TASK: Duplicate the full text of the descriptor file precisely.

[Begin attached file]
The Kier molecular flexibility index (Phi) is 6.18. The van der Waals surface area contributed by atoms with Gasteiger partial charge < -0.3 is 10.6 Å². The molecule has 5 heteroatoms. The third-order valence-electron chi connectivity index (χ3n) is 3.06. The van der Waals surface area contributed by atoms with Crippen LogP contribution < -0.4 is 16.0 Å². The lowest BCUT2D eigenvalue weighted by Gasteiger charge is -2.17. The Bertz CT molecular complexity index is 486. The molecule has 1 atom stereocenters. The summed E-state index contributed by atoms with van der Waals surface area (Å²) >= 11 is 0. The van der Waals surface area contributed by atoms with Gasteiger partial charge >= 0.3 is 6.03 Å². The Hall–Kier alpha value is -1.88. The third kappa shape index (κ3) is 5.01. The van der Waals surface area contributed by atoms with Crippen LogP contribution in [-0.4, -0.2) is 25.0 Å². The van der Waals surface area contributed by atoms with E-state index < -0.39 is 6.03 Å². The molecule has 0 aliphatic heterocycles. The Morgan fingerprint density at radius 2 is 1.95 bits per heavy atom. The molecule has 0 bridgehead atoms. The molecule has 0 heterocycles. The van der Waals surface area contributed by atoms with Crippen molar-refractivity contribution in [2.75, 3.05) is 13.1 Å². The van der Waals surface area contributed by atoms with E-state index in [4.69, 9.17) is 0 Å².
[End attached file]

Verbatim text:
The Kier molecular flexibility index (Phi) is 6.18. The van der Waals surface area contributed by atoms with Gasteiger partial charge < -0.3 is 10.6 Å². The molecule has 5 heteroatoms. The third-order valence-electron chi connectivity index (χ3n) is 3.06. The van der Waals surface area contributed by atoms with Crippen LogP contribution < -0.4 is 16.0 Å². The lowest BCUT2D eigenvalue weighted by Gasteiger charge is -2.17. The Bertz CT molecular complexity index is 486. The molecule has 1 atom stereocenters. The summed E-state index contributed by atoms with van der Waals surface area (Å²) >= 11 is 0. The van der Waals surface area contributed by atoms with Gasteiger partial charge >= 0.3 is 6.03 Å². The Hall–Kier alpha value is -1.88. The third kappa shape index (κ3) is 5.01. The van der Waals surface area contributed by atoms with Crippen LogP contribution in [-0.4, -0.2) is 25.0 Å². The van der Waals surface area contributed by atoms with E-state index < -0.39 is 6.03 Å². The molecule has 0 aliphatic heterocycles. The Morgan fingerprint density at radius 2 is 1.95 bits per heavy atom. The molecule has 0 bridgehead atoms. The molecule has 0 heterocycles. The van der Waals surface area contributed by atoms with Crippen molar-refractivity contribution in [2.75, 3.05) is 13.1 Å². The van der Waals surface area contributed by atoms with E-state index in [4.69, 9.17) is 0 Å².